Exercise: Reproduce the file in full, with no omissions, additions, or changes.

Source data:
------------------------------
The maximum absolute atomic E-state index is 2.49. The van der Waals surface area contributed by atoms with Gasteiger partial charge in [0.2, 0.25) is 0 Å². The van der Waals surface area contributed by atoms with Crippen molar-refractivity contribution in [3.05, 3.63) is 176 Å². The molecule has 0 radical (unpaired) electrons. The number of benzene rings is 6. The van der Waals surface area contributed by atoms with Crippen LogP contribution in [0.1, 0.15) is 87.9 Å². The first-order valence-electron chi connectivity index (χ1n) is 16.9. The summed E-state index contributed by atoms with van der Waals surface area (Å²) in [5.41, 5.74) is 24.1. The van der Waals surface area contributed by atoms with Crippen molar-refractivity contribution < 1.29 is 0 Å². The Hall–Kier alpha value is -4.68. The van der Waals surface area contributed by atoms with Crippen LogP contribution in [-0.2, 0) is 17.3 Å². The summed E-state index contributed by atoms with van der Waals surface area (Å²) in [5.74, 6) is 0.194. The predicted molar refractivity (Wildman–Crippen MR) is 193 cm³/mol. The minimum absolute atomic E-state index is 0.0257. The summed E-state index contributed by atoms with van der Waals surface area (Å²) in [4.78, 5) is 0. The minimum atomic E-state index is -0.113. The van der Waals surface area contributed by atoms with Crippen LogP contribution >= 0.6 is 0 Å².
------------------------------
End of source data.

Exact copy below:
The maximum absolute atomic E-state index is 2.49. The van der Waals surface area contributed by atoms with Gasteiger partial charge in [0.2, 0.25) is 0 Å². The van der Waals surface area contributed by atoms with Crippen molar-refractivity contribution in [3.05, 3.63) is 176 Å². The molecule has 0 radical (unpaired) electrons. The number of benzene rings is 6. The van der Waals surface area contributed by atoms with Crippen LogP contribution in [0.1, 0.15) is 87.9 Å². The first-order valence-electron chi connectivity index (χ1n) is 16.9. The summed E-state index contributed by atoms with van der Waals surface area (Å²) in [5.41, 5.74) is 24.1. The van der Waals surface area contributed by atoms with Crippen molar-refractivity contribution < 1.29 is 0 Å². The Hall–Kier alpha value is -4.68. The van der Waals surface area contributed by atoms with Crippen LogP contribution in [-0.2, 0) is 17.3 Å². The summed E-state index contributed by atoms with van der Waals surface area (Å²) in [5.74, 6) is 0.194. The predicted molar refractivity (Wildman–Crippen MR) is 193 cm³/mol. The minimum absolute atomic E-state index is 0.0257. The summed E-state index contributed by atoms with van der Waals surface area (Å²) in [4.78, 5) is 0. The minimum atomic E-state index is -0.113. The van der Waals surface area contributed by atoms with Crippen LogP contribution >= 0.6 is 0 Å².